Here are a few suggestions to help you turn your child into a super-saver and smart spender.

  • Give them an allowance. A few dollars a week will allow them to start saving money and give them a sense of ownership.
  • Establish a savings account. It’s easy to open a savings account. Since they’re young, you’ll need to be listed on the account as well. They will, or should, get excited to see their account balance grow. I still remember my first savings account at a local bank, I was thrilled to see it climb above $60.
  • Let them spend their money. If they have $50 in their wallet, let them spend $50 at the store. At some point, they’ll get tired of spending their own money on things that won’t last. It will also be painful for them to see their bank account get depleted.
  • Encourage them to give money away. Let them decide on how best to donate their money. They can decide when and where it makes sense to help others. The joy of giving brings happiness to all.
  • Teach them to invest. After they have saved a few dollars, teach them how to buy a stock or mutual fund. Let them identify a few companies they have an interest in owning like Apple, Facebook, Coke, Pepsi, McDonald’s, etc. They’ll take pride in their ownership. They’ll also learn about the stock market, the economy, and investor behavior.
  • Invest for growth. Young investors should invest 100% of their funds in stocks or growth-oriented investments.
  • Open a Roth IRA. Once your children start working and earning income, open a Roth IRA. A summer job might pay them a few thousand dollars, so contribute a portion of their salary to a Roth. Kids can invest 100% of their income or $6,000, whichever is less, per year to an IRA. Contributing to an IRA at age 18 will pay huge dividends when they get older. In fact, your kids can let their money grow tax-free for more than 50 years! Investing $1,000 per year in the Investment Company of America Mutual Fund (AIVSX) for 50 years is now worth $2.14 million![1] Not bad for a summer job.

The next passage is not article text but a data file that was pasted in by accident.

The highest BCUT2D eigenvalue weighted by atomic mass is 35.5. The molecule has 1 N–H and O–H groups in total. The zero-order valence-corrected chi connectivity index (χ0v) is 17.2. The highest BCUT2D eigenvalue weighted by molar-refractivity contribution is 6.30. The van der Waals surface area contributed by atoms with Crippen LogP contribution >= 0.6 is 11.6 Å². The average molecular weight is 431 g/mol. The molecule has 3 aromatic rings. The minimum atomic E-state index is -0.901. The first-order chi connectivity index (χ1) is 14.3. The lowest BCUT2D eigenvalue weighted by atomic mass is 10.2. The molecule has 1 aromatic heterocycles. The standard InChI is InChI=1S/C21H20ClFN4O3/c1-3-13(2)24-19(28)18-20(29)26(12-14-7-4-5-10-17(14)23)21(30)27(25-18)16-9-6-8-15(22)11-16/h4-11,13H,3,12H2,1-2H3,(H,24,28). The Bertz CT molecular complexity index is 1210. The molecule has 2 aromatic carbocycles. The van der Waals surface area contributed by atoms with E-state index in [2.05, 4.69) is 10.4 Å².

It’s unlikely your five-year-old will ask you to open a Roth IRA or set up a dollar cost averaging program. However, giving your child money to spend, save and give away will establish lifelong benefits. It will change their narrative and make your trips to the store more enjoyable.

Don’t let anyone look down on you because you are young, but set an example for the believers in speech, in conduct, in love, in faith and in purity. ~  1 Timothy 4:12

July 9, 2019

Bill Parrott, CFP®, CKA® is the President and CEO of Parrott Wealth Management located in Austin, Texas. Parrott Wealth Management is a fee-only, fiduciary, registered investment advisor firm. Our goal is to remove complexity, confusion, and worry from the investment and financial planning process so our clients can pursue a life of purpose.

Note: Investments are not guaranteed and do involve risk. Your returns may differ than those posted in this blog. PWM is not a tax advisor, nor do we give tax advice. Please consult your tax advisor for items that are specific to your situation.

 

 

 

[1] Morningstar Office Hypothetical: June 30, 1969 to June 30, 2019.

Stocks or Funds?

Is it better to buy individual stocks or mutual funds? It depends, of course, on several factors like how much to invest or how much risk you’re willing to take. If you have a high tolerance for risk and millions of dollars to invest, you may be a good candidate to own individual stocks. If you only have $1,000 to invest, a mutual fund is a better option.

When building a portfolio for your future focusing on your goals will help you determine the best strategy. How much to invest? What is your tolerance for risk? How involved will you be in managing your assets? How much time will you commit to researching new investment ideas?

A portfolio of 30 individual stocks or more is recommended for a diversified portfolio.[1] A report on Morningstar’s website suggests 18 to 20 names.[2] When individuals pick their own stocks, they focus primarily on large companies with brand name recognition like Apple, McDonald’s, or Pfizer. Few investors add small or international stocks to their portfolio.